Published January 22, 2003
I broke the news a couple of weeks ago that Lisa Marie Presley, daughter of the King and Priscilla, would be releasing her first album on April 8. What would the songs be about, we wondered? Certainly a couple of them concern Elvis, according to available lyrics.
But at least one song will preach the Scientology cause that tries to stop parents from giving their children drugs like Ritalin to treat Attention Deficit Disorder. Scientology wages a constant war against psychiatry in general, hoping to attract alienated young people before they can be treated by doctors.
Presley's title track, "To Whom It May Concern," is about just this.
Presley's official web site is linked to a charity called the Citizens Commission on Human Rights, which promotes the teachings of L. Ron Hubbard. CCHR has 23 listings at guidestar.org for tax free chapters. Its main chapter, in Los Angeles, has a substantial war chest to fight against psychiatry. Fellow Scientologists Kirstie Alley and Juliette Lewis are featured in pictures with Presley at rallies protesting against psychiatry.
Two years ago, Lewis turned up on a Creative Coalition panel of celebrities discussing violence in the media and their influence on kids, but she blamed psychotropic drugs for the problems affecting children.
Both Lisa Marie and her mother, Priscilla, are longtime members of Scientology, which requires hefty annual donations from its members. One wonders how much of Elvis Presley's estate has gone to Scientology and whether his millions of fans have any idea where their money has gone. Scientology seems to be in direct conflict with Elvis Presley's own personal credo, which was "Shake, rattle and roll" with a barbiturate twist.
The Director's Guild of America released its nominees for 2002 yesterday and guess what? They got it right — completely right.
The DGA nominated Martin Scorsese, Rob Marshall, Peter Jackson, Roman Polanski, and Stephen Daldry respectively for Gangs of New York, Chicago, The Lord of the Rings: The Two Towers, The Pianist, and The Hours.
In the process, they skipped excellent work by Todd Haynes, Alexander Payne, Denzel Washington, Steven Spielberg, and Pedro Almodovar. But there are only five slots, and this is what it boils down to.
I predict the DGA choices will be mimicked by the Oscars in the director and best picture categories.
For the five unnominated directors and their studios, this is no doubt a disappointment, but award campaigns are skillful things and shouldn't be taken lightly.
For some reason, for example, Fox Searchlight seems powerless to mount a successful campaign for Antwone Fisher. I just don't get it. This is a wonderful movie, and I wish it were getting more attention.
Similarly, Focus Features seems to have somehow fumbled the ball on Far from Heaven. How did this happen? The movie is a tour de force, a real work of art that I pray will find a permanent place in film libraries.
But it's been out-played by The Hours, something I feared would happen. It was one Julianne Moore movie or the other, and The Hours blew it away.
Don't think that Miramax is so perfect at Oscar campaigns, either. Frida, The Quiet American, and Confessions of a Dangerous Mind have gotten lost in the Chicago/Gangs of New York surge.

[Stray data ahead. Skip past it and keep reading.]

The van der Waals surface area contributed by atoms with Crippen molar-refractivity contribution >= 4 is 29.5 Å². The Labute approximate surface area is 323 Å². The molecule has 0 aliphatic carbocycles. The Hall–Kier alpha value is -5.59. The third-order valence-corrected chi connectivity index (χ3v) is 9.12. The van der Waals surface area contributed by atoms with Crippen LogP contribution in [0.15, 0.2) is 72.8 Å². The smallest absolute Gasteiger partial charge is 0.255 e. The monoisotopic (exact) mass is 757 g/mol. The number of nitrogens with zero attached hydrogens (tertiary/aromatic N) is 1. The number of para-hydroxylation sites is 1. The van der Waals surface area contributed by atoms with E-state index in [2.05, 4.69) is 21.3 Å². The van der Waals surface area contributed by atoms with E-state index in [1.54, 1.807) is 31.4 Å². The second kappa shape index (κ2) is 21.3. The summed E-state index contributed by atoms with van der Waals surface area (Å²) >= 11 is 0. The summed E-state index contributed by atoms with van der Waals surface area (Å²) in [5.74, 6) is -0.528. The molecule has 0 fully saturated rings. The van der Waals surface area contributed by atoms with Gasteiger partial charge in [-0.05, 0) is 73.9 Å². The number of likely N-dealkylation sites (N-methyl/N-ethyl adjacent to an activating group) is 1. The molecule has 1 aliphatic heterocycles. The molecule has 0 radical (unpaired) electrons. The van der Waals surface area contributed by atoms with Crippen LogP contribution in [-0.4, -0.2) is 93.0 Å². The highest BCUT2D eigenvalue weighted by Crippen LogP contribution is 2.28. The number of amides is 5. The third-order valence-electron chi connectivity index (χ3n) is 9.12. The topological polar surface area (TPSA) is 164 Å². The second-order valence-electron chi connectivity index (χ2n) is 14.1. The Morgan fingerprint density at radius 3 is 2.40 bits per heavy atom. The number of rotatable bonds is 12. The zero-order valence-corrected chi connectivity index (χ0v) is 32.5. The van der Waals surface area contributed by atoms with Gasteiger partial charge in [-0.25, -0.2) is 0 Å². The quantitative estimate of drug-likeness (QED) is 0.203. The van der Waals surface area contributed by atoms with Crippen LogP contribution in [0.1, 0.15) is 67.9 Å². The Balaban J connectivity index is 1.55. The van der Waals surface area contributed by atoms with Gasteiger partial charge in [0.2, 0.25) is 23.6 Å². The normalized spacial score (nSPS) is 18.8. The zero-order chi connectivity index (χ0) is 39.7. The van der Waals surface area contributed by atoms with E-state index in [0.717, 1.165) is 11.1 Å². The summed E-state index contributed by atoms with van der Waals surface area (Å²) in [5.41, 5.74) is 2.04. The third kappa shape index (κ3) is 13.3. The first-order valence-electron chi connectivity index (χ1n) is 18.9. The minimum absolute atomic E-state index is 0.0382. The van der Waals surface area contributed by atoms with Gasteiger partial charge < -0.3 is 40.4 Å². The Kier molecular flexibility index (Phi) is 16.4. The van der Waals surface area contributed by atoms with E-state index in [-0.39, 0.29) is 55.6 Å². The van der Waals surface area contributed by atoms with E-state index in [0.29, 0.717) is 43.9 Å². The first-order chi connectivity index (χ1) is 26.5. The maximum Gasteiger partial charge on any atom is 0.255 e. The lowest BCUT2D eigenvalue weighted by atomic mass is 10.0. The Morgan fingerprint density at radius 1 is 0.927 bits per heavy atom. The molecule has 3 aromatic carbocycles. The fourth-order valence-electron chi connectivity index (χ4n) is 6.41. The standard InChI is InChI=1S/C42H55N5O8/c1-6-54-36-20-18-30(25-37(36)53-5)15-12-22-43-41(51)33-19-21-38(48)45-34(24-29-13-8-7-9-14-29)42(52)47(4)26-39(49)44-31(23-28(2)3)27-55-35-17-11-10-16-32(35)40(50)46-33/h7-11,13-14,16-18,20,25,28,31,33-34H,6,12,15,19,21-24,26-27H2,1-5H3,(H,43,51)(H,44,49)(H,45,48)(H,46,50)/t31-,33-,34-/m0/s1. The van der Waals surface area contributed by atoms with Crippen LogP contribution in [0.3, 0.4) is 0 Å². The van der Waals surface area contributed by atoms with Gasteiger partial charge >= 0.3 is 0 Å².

The former three are exceptional, innovative and memorable. But they did not catch fire. Confessions establishes Sam Rockwell as an A-plus actor. It's the coolest movie of the year, but it's about to head into oblivion.
As for Frida and Quiet American, at least they may carry their lead actors into the Oscar race. Salma Hayek and Michael Caine look assured of nominations, and Alfred Molina may also make it in from Frida. That will have to be good enough.
No one seems very excited about it, but the record business tanked for a second week in a row last week. The top ten albums failed to sell a total of 750,000 albums, missing the mark by almost 20,000 units.
The top two albums were from Grammy nominees Norah Jones and Avril Lavigne. The surprise No. 3 entry, a chart debut, was the soundtrack to the movie Chicago. Now that the movie has won the Golden Globe and is headed for an Oscar, the CD should really be a hit. But it was the only new CD on the chart in some time.
I watched a report on our very own Fox News Channel the other night about the record business, but I think there's a misunderstanding about what's wrong in the industry now.
Here is the problem in a nutshell: Number crunchers are running the business. Music men and women are not.
The music has no soul. It's all surface. It's disposable. It's not the kind of music that is so heart wrenching or important that you have to own it. It's just passive entertainment, and therefore worth stealing — but not worth paying for.
I wrote today's column in a lovely Internet cafe in Los Angeles, while FM hit radio played in the background. Nearly all the songs the station played were screeched, not sung, and the music was programmed, not performed. It was torture.
Ironically, the one song that left an impact was Paula Cole's "I Don't Want to Wait." You remember Cole, don't you? She was a big star five years ago. Then her record company abandoned her in favor of lip-synching teens.
I wonder if they're smart enough to regret that now.